delphiandomine - I am in Wroclaw now. Good points! Absolutely agree. My business partner is Polish ( I am Asian) and he is so confident about this chinese school, insists that those Managers will learn English and Chinese at the SAME TIME as the lesson will be conducted in English.
I think this is a dangerous assumption to make, because the languages are so incredibly different. I know there's good arguments for/against using the native tounge in the classroom - but I fear without rigid lesson plans, it could easily end up being disjointed.
It's an interesting concept, and thinking about this further, if you had a Polish teacher alongside the Chinese teacher, then it very well may work - I think it's probably too complicated for a Chinese/English speaker to be able to deal with effectively, but add in a Polish/English teacher with strict lesson plans and it might, just might work wonderfully.
I went around the language schools in Wroclaw and being told that nobody is interested in Chinese, just wondering if those language schools have not done a good job in marketing, etc. I can't really find a chinese teacher who can speak Polish in Poland. I have given out 100 copies of questionnaire, lets see if the result is positive.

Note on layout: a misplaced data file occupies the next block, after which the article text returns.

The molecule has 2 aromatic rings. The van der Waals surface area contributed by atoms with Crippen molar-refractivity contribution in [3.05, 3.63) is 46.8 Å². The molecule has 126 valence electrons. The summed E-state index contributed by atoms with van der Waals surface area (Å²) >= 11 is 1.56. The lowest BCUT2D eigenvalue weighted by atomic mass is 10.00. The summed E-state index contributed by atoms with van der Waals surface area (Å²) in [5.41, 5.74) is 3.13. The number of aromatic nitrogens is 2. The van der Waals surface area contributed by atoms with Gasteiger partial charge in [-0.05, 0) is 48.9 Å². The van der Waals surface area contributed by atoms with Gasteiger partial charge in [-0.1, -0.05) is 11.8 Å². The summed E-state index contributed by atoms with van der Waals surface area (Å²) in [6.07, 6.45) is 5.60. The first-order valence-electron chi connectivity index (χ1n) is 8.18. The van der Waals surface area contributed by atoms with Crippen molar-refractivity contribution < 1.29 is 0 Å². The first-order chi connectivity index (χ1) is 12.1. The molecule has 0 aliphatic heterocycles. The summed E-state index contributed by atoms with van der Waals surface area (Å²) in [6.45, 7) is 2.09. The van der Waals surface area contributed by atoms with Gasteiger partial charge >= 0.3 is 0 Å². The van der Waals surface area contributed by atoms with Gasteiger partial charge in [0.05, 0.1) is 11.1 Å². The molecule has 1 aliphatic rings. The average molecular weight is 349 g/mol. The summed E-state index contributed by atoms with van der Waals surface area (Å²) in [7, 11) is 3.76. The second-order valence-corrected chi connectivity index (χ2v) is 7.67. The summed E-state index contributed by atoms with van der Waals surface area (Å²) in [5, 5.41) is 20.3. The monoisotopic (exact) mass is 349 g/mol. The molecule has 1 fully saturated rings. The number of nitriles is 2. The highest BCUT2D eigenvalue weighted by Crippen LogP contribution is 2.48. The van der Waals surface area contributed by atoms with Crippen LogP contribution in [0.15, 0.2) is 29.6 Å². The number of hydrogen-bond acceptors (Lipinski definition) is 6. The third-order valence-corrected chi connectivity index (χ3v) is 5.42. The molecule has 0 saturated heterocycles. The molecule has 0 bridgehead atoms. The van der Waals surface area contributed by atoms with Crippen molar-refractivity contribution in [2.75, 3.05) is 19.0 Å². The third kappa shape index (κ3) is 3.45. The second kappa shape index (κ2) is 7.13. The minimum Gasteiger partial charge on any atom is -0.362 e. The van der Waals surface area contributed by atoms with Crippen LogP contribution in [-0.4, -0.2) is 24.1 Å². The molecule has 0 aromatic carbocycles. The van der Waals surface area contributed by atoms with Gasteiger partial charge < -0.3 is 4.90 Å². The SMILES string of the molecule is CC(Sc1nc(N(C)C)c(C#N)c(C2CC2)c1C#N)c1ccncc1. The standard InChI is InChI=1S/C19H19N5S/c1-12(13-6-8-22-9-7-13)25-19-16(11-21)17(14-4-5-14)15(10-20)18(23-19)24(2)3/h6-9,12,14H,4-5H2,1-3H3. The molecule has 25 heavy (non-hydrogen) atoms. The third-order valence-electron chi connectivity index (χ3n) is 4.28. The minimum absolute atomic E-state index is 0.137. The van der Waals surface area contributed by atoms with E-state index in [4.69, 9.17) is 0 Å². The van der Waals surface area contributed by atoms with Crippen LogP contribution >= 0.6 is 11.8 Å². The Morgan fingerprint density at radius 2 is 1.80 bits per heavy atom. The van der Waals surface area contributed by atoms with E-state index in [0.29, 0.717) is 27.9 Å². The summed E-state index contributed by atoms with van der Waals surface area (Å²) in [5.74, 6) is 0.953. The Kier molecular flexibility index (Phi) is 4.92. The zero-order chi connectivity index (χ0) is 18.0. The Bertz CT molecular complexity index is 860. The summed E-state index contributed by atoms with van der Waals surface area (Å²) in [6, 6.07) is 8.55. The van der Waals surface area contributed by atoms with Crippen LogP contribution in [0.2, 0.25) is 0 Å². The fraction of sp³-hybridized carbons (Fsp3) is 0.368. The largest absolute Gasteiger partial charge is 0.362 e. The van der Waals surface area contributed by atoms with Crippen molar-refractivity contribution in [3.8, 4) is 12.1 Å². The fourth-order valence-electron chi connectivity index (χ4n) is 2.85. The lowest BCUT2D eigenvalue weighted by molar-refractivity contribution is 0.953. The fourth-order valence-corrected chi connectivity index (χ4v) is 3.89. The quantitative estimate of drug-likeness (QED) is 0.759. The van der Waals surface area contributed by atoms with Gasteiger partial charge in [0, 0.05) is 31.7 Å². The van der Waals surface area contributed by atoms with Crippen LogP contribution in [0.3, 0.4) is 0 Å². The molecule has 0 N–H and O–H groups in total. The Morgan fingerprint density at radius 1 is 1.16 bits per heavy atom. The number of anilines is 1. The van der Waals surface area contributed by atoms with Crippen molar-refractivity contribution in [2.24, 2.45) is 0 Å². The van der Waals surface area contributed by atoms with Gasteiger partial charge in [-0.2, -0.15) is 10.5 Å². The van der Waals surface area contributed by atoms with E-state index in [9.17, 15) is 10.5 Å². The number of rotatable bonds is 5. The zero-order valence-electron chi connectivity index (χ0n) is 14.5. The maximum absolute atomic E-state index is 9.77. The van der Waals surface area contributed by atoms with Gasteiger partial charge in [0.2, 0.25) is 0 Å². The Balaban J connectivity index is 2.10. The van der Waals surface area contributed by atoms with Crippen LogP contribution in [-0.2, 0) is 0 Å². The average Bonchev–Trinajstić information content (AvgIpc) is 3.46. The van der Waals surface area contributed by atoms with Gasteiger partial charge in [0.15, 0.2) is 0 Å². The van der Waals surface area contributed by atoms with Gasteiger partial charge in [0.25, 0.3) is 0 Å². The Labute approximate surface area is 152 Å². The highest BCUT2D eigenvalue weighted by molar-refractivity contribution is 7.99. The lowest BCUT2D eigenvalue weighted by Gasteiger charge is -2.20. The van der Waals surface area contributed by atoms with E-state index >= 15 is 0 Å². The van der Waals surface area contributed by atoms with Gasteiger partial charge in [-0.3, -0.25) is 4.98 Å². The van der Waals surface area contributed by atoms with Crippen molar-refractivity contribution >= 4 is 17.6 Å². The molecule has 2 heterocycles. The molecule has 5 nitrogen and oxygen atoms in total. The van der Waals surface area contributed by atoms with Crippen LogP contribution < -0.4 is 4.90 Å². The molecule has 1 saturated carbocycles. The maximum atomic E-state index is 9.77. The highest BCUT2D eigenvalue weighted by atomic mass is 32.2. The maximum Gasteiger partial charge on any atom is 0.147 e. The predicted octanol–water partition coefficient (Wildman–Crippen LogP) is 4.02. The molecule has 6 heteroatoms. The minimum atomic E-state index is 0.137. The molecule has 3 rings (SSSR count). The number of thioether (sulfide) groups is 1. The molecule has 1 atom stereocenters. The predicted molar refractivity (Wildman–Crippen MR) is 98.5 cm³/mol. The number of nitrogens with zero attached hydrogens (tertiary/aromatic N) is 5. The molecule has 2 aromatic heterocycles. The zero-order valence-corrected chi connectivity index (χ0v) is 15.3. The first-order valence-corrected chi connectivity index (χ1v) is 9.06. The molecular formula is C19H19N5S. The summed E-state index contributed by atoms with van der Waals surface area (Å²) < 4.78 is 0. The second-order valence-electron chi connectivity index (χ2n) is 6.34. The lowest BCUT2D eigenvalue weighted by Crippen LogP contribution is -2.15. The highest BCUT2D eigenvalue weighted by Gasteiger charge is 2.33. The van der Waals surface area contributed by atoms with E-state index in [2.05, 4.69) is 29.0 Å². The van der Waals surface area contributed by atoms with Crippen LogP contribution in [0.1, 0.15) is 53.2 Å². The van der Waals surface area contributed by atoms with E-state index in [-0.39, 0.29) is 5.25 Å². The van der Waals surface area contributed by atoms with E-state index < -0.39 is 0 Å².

You're definitely doing your homework here :)
The problem, as I can see, would be the costs. You would almost certainly have to write your own 'method' for the school to begin with, in order to make sure that the lessons were structured enough to work under the English/Polish banner. On top, as you've already seen, there's not much demand for Chinese being taught - and I'm certain that if there was a demand, schools like Profi-Lingua would advertise some dreadful course in it.
I would steer clear of the school idea for now, personally - it's just too risky to focus on a language like Chinese when many people in Poland don't have another language - English and German is unfortunately dominant. It's the kind of idea that might work in Warsaw - but Wrocław is likely to just be too small for it. To give some comparison, Poznan isn't much smaller and is regarded as being the business capital of Poland, yet there's nothing here in the way of Chinese language provision.
What I would do is look at the languages of communication between Europe and Asia - what's being used, why is it being used, etc. That might tell you all you need to know.